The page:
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Fried Chicken and Fried Cheese Curds

  • Cooking: 10 mins
  • Prep: 20 mins
  • Yields: 10
Fried Chicken and Fried Cheese Curds

We're committed to elevating your dish with the refreshing and slightly bitter flavour of Canadian blonde and providing a crisp contrast to these sensational little snacks. Commitment to quality is also an integral piece of Canada’s overall robust food safety system. The Canadian Hatching Egg Quality (CHEQ™) program is the national standard for hatching egg farmers when it comes to on-farm food safety. A comprehensive set of good production practices and record keeping, CHEQ™ guarantees that all eggs produced by Canadian hatching egg farmers to be raised for chicken are of exceptional quality.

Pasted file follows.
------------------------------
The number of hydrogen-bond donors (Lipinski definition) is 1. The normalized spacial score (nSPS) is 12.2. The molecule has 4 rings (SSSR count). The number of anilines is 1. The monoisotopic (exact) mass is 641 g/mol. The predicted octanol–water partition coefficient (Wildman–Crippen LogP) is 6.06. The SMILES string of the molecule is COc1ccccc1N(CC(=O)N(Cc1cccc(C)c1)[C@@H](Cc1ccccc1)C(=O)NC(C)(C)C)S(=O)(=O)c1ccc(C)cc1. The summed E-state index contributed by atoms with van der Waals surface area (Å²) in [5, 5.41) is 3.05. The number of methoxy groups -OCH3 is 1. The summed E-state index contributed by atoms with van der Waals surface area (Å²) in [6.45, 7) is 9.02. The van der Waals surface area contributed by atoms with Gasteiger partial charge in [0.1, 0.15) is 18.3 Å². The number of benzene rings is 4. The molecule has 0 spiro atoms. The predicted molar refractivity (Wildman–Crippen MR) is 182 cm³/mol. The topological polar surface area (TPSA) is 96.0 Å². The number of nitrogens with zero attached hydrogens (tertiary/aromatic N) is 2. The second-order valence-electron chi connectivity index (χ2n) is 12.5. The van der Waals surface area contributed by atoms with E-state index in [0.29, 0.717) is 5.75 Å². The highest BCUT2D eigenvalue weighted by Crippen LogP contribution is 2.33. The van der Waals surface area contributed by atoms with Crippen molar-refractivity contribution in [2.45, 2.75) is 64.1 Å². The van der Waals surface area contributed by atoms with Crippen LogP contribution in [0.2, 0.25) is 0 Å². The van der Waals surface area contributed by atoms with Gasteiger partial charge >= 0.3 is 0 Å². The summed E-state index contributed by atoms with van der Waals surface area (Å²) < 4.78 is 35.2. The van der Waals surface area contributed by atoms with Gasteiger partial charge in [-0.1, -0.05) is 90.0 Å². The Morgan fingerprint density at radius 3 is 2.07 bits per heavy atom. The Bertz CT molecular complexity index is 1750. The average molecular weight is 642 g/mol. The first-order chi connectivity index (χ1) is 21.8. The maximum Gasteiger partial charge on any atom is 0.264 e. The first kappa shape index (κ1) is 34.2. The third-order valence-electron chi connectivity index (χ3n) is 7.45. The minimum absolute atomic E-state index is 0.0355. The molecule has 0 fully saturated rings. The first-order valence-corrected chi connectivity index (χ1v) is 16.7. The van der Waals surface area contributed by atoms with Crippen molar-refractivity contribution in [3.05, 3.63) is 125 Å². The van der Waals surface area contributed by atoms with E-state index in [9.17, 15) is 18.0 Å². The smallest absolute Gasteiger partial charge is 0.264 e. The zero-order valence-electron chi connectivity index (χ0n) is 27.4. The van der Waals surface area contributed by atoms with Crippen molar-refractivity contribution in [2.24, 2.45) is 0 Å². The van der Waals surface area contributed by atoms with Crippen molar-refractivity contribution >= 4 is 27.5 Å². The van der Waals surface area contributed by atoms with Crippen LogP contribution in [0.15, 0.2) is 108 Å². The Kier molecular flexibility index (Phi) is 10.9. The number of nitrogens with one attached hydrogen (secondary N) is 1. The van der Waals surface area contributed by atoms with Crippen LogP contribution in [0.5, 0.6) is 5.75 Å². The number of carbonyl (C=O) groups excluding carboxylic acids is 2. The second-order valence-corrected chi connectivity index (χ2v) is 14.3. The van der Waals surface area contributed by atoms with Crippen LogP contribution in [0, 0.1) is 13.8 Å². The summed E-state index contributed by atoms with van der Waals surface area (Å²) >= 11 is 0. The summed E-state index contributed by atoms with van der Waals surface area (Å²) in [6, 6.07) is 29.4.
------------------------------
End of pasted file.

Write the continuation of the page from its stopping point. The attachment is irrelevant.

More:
Ingredients

  • Fried Cheese Curds
  • Oil for frying
  • 2 chicken breasts sliced in strips
  • 8 oz (240 g) Canadian cheese curds
  • 4 cups of panko bread crumbs
  • Beer Batter
  • 1 cup (250 mL) beer (I used Back Hand of God stout)
  • 1 egg, beaten
  • 1 tsp of garlic powder
  • ½ tsp of groud black pepper
  • 2 Cups of white all-purpose flour (one for the batter) one for covering cheese and chicken before dipping in batter

Preparation

Heat oil on medium-high heat in a deep fryer or saucepan

Dip each chicken strip and cheese curd in flour to cover them all around. After coating in flour, transfer each piece into the beer batter bat and then, roll in panko bread crumbs to cover each chicken and cheese morsal. Place well-coated chicken strips and cheese curds into hot oil individually and fry until golden. About 1 minutes for the curds, and about 3 minutes for chicken.

Drain on paper towels and serve with the dipping sauce selections and some raw crudity for the whole family to enjoy.

Tip: The oil used for frying must be very hot, 350- 375 °F (180-190 °C). Fry in small batches and keep warm in a 200 °F (100 °C) preheated oven.

Recipe by David Beaudoin

David Beaudoin is an oracle of all things cheese. He calls British Columbia home but has blazed a cheese trail across Canada, especially in Manitoba where his trademark Squeaky Cheese is made.

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